Consuming toxic chemicals with our fast food? Chemicals of concern found in one third of fast food packaging tested

While enjoying fast food, many people feel some pangs of guilt at the calories and salt they are consuming. Today researchers are pointing to yet another possible cause for concern.

In a paper published in Environmental Science & Technology Letters, scientists found fluorinated chemicals in about a third of take-out food packaging samples tested. Previous research has shown these chemicals can migrate from packaging into the food which people eat.

Fluorinated chemicals are used to give water-repellant, stain-resistant, and non-stick properties to consumer products such as furniture, carpets, outdoor gear, clothing, cosmetics, cookware, and even food packaging materials. The most studied of these substances has been linked to kidney and testicular cancer, elevated cholesterol, decreased fertility, thyroid problems and changes in hormone functioning in adults as well as adverse developmental effects and decreased immune response in children.

In this study, the scientists from Silent Spring Institute, Notre Dame, Environmental Working Group, the Environmental Protection Agency and the Green Science Policy Institute collected and analyzed fast food packaging for this family of chemicals. In 400 samples of take-out packaging from fast food restaurants across the U.S., they found that 46% of food contact papers and 20% of paperboard contained fluorinated chemicals.

“We should question putting any fluorinated materials into contact with food,” said Dr. Arlene Blum of UC Berkeley and the Green Science Policy Institute, an author of the study. “Given the potential for harm, we must ask if the convenience of water and grease resistance is worth risking our health.”

“I was very surprised to find these chemicals in food contact materials from so many of the samples we tested,” said Graham Peaslee, a physicist at the University of Notre Dame who developed the innovative new technique called PIGE that rapidly screens materials for the presence of fluorinated chemicals. “These chemicals are persistent and some bioaccumulate in the body, and there are safer non-fluorinated alternatives available.”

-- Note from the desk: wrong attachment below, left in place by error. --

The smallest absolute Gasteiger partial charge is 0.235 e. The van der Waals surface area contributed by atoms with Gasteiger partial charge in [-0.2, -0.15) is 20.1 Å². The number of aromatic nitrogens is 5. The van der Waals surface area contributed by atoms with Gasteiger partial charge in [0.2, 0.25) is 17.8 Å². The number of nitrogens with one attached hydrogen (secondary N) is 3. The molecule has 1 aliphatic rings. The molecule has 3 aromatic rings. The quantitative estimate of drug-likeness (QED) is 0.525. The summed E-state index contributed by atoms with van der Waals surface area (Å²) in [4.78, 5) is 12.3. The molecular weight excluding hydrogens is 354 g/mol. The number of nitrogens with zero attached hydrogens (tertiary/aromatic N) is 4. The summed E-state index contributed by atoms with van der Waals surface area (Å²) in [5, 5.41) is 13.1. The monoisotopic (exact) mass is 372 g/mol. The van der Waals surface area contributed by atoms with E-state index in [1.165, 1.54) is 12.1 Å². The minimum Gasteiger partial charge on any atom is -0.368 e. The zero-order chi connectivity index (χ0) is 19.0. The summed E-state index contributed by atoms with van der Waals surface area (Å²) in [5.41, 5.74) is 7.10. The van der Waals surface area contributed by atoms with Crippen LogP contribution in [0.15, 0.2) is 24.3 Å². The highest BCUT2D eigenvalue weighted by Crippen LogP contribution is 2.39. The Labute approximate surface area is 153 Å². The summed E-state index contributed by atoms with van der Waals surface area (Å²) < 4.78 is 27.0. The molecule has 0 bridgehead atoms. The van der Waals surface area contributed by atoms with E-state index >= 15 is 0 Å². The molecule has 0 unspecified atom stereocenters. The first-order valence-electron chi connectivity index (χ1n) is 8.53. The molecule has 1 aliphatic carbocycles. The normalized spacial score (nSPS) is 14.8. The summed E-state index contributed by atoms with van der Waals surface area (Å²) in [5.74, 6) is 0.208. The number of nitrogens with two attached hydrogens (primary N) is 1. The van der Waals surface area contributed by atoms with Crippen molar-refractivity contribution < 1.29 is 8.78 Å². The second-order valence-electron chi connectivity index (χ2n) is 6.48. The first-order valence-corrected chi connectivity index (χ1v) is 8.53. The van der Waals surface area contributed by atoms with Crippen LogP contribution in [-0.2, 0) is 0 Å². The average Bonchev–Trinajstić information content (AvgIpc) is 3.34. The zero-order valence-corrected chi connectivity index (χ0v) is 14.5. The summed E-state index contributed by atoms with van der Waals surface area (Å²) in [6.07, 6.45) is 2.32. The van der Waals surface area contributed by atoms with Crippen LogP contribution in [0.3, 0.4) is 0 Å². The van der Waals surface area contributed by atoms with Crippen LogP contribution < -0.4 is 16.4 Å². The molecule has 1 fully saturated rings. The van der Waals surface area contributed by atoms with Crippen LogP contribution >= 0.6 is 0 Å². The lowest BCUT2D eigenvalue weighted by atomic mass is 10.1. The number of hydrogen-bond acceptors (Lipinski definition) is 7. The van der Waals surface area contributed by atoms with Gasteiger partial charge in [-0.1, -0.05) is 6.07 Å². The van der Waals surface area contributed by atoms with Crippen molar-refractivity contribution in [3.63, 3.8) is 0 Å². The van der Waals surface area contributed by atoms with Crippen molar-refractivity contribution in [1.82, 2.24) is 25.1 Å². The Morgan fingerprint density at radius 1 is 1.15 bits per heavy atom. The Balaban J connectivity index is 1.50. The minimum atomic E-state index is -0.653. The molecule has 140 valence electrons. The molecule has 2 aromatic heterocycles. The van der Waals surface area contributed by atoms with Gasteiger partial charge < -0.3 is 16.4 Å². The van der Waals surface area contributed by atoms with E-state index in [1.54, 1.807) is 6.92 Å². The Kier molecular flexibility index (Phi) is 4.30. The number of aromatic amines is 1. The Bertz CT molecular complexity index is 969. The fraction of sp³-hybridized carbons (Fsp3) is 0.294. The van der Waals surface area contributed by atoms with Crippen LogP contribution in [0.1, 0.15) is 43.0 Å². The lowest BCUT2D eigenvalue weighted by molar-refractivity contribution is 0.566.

Another recent study by some of the same authors found fluorinated chemicals in the drinking water of an estimated six million Americans. These substances have been found in the blood of almost everyone tested. The carbon fluorine bond is so strong that these chemicals don’t break down, and can remain in the environment, causing harm for millions of years. A variety of technologies are being used to remove fluorinated chemicals from drinking water­at a very high cost.

“We don’t want to drink these chemicals in our water nor do we want to eat them in our food,” says lead author Laurel Schaider of Silent Spring Institute “The use of fluorinated chemicals in fast food packaging is of great concern since millions of Americans, including children, eat fast food every day.”

“At the Danish Coop (Denmark’s largest retailer), due to concerns about health, these chemicals were phased out from food packaging and textiles in 2015,” according to Philippe Grandjean, a Danish-born professor at the Harvard T.H. Chan School of Public Health. “And it is time for the U.S. to consider following the Danish lead.”

“Although several fluorinated chemicals found to be harmful are no longer used, dozens of related ‘chemical cousins’ are replacing them,” explains Tom Bruton of UC Berkeley and the Green Science Policy Institute. “Like the older substances, these new fluorinated compounds do not break down in the environment and may be similarly toxic.”

Some good news is that a number of leading retail brands including Ikea, Crate and Barrel, and Levi Strauss are eliminating all highly-fluorinated chemicals from their products. The food packaging industry should follow their lead.

Meanwhile, to reduce exposure, consumers can avoid food in contact with greaseproof packaging, such as microwave popcorn, some pizza boxes, take-out containers and wraps around fast food.

“We can stop using fluorinated chemicals where they are not necessary, such as in food packaging, and all be healthier,” according to Blum.

Article: Fluorinated Compounds in U.S. Fast Food Packaging, Laurel A. Schaider, Simona A. Balan, Arlene Blum, David Q. Andrews, Mark J. Strynar, Margaret E. Dickinson, David M. Lunderberg, Johnsie R. Lang, and Graham F. Peaslee, Environmental Science & Technology Letters, doi: 10.1021/acs.estlett.6b00435, published 1 February 2017.

Adapted Media Release

Source: UC Berkeley

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